The devastating effects of climate change can feel abstract when we talk about carbon-dioxide levels and shifting weather patterns. But they are distressingly real when we see what they’re doing to the world’s polar bears.
Nature photographer Paul Nicklen recently posted a video to social media that he shot on Somerset Island, in the Canadian territory of the Arctic Circle. The clip shows a dying, emaciated polar bear searching desperately for food, its skin hanging from its bones, its legs so weak it can hardly stand. “The muscles atrophy,” he wrote in the caption. “No energy. It’s a slow, painful death.”
My entire @Sea_Legacy team was pushing through their tears and emotions while documenting this dying polar bear. It’s a soul-crushing scene that still haunts me, but I know we need to share both the beautiful and the heartbreaking if we are going to break down the walls of apathy. This is what starvation looks like. The muscles atrophy. No energy. It’s a slow, painful death. When scientists say polar bears will be extinct in the next 100 years, I think of the global population of 25,000 bears dying in this manner. There is no band aid solution. There was no saving this individual bear. People think that we can put platforms in the ocean or we can feed the odd starving bear. The simple truth is this—if the Earth continues to warm, we will lose bears and entire polar ecosystems. This large male bear was not old, and he certainly died within hours or days of this moment. But there are solutions. We must reduce our carbon footprint, eat the right food, stop cutting down our forests, and begin putting the Earth—our home—first. Please join us at @sea_legacy as we search for and implement solutions for the oceans and the animals that rely on them—including us humans. Thank you your support in keeping my @sea_legacy team in the field. With @CristinaMittermeier #turningthetide with @Sea_Legacy #bethechange #nature #naturelovers This video is exclusively managed by Caters News. To license or use in a commercial player please contact firstname.lastname@example.org or call +44 121 616 1100 / +1 646 380 1615”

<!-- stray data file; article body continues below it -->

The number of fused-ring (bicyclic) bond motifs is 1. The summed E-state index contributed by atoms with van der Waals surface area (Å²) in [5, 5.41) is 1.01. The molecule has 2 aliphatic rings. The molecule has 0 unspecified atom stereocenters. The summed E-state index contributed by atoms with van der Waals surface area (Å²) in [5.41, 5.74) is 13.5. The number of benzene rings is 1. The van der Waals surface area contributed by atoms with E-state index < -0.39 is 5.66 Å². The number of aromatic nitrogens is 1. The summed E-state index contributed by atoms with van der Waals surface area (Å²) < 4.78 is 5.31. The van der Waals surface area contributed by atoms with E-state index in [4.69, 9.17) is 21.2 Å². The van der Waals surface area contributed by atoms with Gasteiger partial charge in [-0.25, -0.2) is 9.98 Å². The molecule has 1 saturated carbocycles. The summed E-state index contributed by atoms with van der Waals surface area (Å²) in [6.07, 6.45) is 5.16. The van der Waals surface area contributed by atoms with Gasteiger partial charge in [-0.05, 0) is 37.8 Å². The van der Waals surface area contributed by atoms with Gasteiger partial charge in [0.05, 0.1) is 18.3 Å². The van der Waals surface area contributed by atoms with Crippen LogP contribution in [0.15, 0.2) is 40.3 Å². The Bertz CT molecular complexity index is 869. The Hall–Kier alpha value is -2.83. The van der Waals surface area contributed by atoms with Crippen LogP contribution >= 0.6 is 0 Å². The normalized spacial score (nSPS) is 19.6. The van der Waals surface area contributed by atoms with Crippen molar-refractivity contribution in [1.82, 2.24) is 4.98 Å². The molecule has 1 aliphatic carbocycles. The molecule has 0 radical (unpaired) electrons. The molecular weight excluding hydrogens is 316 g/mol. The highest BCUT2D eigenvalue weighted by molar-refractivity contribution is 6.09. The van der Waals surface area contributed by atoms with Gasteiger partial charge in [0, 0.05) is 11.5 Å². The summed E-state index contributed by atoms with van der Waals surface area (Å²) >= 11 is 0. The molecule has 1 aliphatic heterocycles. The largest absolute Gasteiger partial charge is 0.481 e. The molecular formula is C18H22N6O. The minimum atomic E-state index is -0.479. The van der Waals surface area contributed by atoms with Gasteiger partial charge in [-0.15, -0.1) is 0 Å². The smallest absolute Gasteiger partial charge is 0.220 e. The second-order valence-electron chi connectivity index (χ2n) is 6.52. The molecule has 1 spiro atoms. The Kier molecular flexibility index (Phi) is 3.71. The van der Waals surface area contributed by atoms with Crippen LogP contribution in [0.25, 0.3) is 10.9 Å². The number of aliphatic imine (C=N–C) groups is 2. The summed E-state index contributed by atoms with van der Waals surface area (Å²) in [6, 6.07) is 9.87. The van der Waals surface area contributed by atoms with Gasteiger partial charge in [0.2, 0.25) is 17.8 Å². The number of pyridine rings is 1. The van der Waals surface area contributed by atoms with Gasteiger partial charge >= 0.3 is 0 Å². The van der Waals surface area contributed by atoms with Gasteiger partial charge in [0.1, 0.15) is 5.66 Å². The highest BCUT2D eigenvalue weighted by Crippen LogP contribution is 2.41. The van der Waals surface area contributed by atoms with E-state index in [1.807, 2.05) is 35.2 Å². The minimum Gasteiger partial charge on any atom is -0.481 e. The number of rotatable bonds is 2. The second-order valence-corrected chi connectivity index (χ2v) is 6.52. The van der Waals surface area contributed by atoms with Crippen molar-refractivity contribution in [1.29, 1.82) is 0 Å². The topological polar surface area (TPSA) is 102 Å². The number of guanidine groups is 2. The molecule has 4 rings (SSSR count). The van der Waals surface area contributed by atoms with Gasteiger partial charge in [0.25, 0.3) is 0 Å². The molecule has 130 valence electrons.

Polar bears have become the poster animals for climate change because they offer a clear, concrete image to convey the harm global warming is already beginning to wreak on the planet. “We are a visual species,” Nicklen told the Washington Post (paywall). He had traveled to the remote region where he shot the footage with Sea Legacy, a group that uses visual storytelling to prompt action on climate change.
No one can prove that particular bear was starving because of climate change. But there is plenty of evidence indicating that warming is causing sea ice—the bears’ main hunting ground—to dwindle, which threatens the bears’ existence.
One 2015 study found that the polar bear population in the southern Beaufort Sea had declined 40% because of the loss of sea ice. A 2017 study by the US Geological Survey and the University of Wyoming concluded that bears are also spending more energy walking across a “treadmill” of drifting sea ice caused by warming, and needed to eat more to compensate. According to the Washington Post (paywall), researchers believe 80% of polar bear populations could die off if sea ice continues to disappear.
Nicklen told National Geographic, where he is a contributor, that the video he shot of the starving bear was one of the most painful scenes he’s witnessed. “We stood there crying—filming with tears rolling down our cheeks,” he said.
But he thought it was necessary to show to people who would otherwise never see such a scene. “When scientists say bears are going extinct, I want people to realize what it looks like,” he said. “Bears are going to starve to death. This is what a starving bear looks like.”